When thinking about reasons to spay or neuter our pets, most people feel that controlling the pet population is our one and only concern. While preventing the thousands of homeless puppies and kittens is of extreme importance, there are many medical and behavioral benefits as well.

Ovariohysterectomy, or spay, is a procedure in which both the ovaries and uterus are removed from a dog or cat. The surgery has numerous medical benefits. Spaying an animal prior to their first estrus, or heat cycle, can prevent mammary cancer in both dogs and cats. This cancer can be extremely aggressive, especially in cats. A life-threatening infection of the uterus, or pyometra, can also be prevented if the animal is spayed. This illness can occur at any age and clinical signs may be nonspecific (fever, vomiting, abdominal pain), and progress quickly.

Castration, or neutering, involves the surgical removal of the testicles in a dog or cat. From a behavior standpoint, neutering an animal can decrease aggression between dogs and between cats. The likelihood to roam off property will also be reduced after your pet is neutered. Medically, castration will not only prevent diseases of the prostate but also testicular and other types of cancer.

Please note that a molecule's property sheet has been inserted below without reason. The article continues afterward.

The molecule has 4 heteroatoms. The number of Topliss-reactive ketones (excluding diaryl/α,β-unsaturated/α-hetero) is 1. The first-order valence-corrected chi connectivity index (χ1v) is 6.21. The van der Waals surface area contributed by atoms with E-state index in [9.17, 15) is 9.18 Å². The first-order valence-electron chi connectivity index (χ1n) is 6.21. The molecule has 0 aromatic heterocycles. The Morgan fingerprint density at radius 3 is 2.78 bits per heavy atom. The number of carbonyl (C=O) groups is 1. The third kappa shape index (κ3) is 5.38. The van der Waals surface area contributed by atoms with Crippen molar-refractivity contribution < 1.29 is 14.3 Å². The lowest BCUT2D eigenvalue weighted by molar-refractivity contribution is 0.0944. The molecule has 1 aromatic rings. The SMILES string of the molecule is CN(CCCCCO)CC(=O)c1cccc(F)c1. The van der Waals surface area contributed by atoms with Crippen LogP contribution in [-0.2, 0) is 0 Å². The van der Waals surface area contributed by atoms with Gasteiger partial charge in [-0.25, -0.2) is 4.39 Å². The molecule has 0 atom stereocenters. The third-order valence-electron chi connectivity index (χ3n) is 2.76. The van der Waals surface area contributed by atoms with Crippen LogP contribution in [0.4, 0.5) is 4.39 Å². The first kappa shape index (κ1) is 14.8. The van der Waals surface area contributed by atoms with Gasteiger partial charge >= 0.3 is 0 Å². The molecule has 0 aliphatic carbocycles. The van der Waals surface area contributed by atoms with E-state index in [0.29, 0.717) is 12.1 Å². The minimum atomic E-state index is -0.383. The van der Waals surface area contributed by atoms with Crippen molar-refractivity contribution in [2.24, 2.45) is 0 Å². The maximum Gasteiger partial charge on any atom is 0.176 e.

We recommend spaying and neutering puppies and kittens as early as 4 months of age. Your pet will stay the night in our hospital after the procedure and go home the following day. Both young and old pets recover from the surgery quickly. Your pet will be able to exercise as usual just 2 weeks after the procedure.